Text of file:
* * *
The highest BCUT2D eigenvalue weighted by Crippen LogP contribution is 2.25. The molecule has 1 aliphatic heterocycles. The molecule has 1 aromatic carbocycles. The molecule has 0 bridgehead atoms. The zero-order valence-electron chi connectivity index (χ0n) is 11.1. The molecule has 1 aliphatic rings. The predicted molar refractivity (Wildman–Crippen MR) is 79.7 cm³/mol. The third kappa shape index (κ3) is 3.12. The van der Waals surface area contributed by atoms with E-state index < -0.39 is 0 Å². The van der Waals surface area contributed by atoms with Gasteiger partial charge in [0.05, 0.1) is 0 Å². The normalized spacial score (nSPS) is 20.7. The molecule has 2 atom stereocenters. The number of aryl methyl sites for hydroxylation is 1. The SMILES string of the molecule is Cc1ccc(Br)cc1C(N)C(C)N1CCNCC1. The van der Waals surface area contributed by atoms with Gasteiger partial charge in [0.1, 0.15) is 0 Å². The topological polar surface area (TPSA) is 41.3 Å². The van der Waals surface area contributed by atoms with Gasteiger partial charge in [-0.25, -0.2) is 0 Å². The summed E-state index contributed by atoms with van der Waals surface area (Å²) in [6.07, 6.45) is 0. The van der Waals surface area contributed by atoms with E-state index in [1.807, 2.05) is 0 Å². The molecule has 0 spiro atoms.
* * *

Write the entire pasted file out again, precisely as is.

The highest BCUT2D eigenvalue weighted by Crippen LogP contribution is 2.25. The molecule has 1 aliphatic heterocycles. The molecule has 1 aromatic carbocycles. The molecule has 0 bridgehead atoms. The zero-order valence-electron chi connectivity index (χ0n) is 11.1. The molecule has 1 aliphatic rings. The predicted molar refractivity (Wildman–Crippen MR) is 79.7 cm³/mol. The third kappa shape index (κ3) is 3.12. The van der Waals surface area contributed by atoms with E-state index < -0.39 is 0 Å². The van der Waals surface area contributed by atoms with Gasteiger partial charge in [0.05, 0.1) is 0 Å². The normalized spacial score (nSPS) is 20.7. The molecule has 2 atom stereocenters. The number of aryl methyl sites for hydroxylation is 1. The SMILES string of the molecule is Cc1ccc(Br)cc1C(N)C(C)N1CCNCC1. The van der Waals surface area contributed by atoms with Gasteiger partial charge in [0.1, 0.15) is 0 Å². The topological polar surface area (TPSA) is 41.3 Å². The van der Waals surface area contributed by atoms with Gasteiger partial charge in [-0.25, -0.2) is 0 Å². The summed E-state index contributed by atoms with van der Waals surface area (Å²) in [6.07, 6.45) is 0. The van der Waals surface area contributed by atoms with E-state index in [1.807, 2.05) is 0 Å². The molecule has 0 spiro atoms.